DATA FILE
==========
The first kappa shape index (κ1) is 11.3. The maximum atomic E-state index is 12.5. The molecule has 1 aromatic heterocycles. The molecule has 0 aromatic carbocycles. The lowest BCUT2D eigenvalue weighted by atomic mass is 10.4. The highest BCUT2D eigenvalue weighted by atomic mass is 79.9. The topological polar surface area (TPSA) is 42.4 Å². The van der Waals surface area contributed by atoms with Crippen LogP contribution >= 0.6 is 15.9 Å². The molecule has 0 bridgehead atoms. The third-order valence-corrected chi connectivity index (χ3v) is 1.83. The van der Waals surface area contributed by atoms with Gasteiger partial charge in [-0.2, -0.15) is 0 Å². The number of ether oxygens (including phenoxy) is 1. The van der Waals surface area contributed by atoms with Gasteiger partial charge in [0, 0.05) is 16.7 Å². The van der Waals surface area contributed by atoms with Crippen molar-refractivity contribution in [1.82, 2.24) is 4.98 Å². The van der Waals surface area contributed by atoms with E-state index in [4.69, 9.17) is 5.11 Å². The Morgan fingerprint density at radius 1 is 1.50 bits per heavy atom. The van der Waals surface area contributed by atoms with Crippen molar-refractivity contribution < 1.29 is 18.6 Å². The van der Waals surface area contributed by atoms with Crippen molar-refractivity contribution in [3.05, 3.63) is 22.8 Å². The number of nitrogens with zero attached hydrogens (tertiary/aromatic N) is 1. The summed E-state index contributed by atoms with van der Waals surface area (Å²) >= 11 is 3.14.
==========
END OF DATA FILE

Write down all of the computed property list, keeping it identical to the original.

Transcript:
The first kappa shape index (κ1) is 11.3. The maximum atomic E-state index is 12.5. The molecule has 1 aromatic heterocycles. The molecule has 0 aromatic carbocycles. The lowest BCUT2D eigenvalue weighted by atomic mass is 10.4. The highest BCUT2D eigenvalue weighted by atomic mass is 79.9. The topological polar surface area (TPSA) is 42.4 Å². The van der Waals surface area contributed by atoms with Crippen LogP contribution >= 0.6 is 15.9 Å². The molecule has 0 bridgehead atoms. The third-order valence-corrected chi connectivity index (χ3v) is 1.83. The van der Waals surface area contributed by atoms with Gasteiger partial charge in [-0.2, -0.15) is 0 Å². The number of ether oxygens (including phenoxy) is 1. The van der Waals surface area contributed by atoms with Gasteiger partial charge in [0, 0.05) is 16.7 Å². The van der Waals surface area contributed by atoms with Crippen molar-refractivity contribution in [1.82, 2.24) is 4.98 Å². The van der Waals surface area contributed by atoms with E-state index in [4.69, 9.17) is 5.11 Å². The Morgan fingerprint density at radius 1 is 1.50 bits per heavy atom. The van der Waals surface area contributed by atoms with Crippen molar-refractivity contribution < 1.29 is 18.6 Å². The van der Waals surface area contributed by atoms with Crippen molar-refractivity contribution in [3.05, 3.63) is 22.8 Å². The number of nitrogens with zero attached hydrogens (tertiary/aromatic N) is 1. The summed E-state index contributed by atoms with van der Waals surface area (Å²) >= 11 is 3.14.